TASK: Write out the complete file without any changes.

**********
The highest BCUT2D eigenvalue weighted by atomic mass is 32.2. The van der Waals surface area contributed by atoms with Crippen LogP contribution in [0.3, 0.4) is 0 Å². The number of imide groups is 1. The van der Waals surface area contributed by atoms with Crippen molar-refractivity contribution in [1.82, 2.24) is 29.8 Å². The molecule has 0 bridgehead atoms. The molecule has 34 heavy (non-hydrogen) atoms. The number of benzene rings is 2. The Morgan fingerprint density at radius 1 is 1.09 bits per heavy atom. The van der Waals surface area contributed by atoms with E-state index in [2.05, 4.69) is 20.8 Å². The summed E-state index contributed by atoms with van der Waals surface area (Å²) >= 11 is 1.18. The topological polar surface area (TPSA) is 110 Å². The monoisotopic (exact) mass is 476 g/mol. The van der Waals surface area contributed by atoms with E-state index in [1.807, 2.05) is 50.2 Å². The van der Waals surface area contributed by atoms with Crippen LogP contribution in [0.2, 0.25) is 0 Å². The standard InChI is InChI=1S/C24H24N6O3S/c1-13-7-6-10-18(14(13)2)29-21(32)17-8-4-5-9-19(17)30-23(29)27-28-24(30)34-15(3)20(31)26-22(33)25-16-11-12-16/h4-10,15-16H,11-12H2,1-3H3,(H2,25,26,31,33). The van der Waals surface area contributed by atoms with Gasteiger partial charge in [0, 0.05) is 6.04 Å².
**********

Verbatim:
The highest BCUT2D eigenvalue weighted by atomic mass is 32.2. The van der Waals surface area contributed by atoms with Crippen LogP contribution in [0.3, 0.4) is 0 Å². The number of imide groups is 1. The van der Waals surface area contributed by atoms with Crippen molar-refractivity contribution in [1.82, 2.24) is 29.8 Å². The molecule has 0 bridgehead atoms. The molecule has 34 heavy (non-hydrogen) atoms. The number of benzene rings is 2. The Morgan fingerprint density at radius 1 is 1.09 bits per heavy atom. The van der Waals surface area contributed by atoms with E-state index in [2.05, 4.69) is 20.8 Å². The summed E-state index contributed by atoms with van der Waals surface area (Å²) >= 11 is 1.18. The topological polar surface area (TPSA) is 110 Å². The monoisotopic (exact) mass is 476 g/mol. The van der Waals surface area contributed by atoms with E-state index in [1.807, 2.05) is 50.2 Å². The van der Waals surface area contributed by atoms with Crippen LogP contribution in [0.2, 0.25) is 0 Å². The standard InChI is InChI=1S/C24H24N6O3S/c1-13-7-6-10-18(14(13)2)29-21(32)17-8-4-5-9-19(17)30-23(29)27-28-24(30)34-15(3)20(31)26-22(33)25-16-11-12-16/h4-10,15-16H,11-12H2,1-3H3,(H2,25,26,31,33). The van der Waals surface area contributed by atoms with Gasteiger partial charge in [0, 0.05) is 6.04 Å².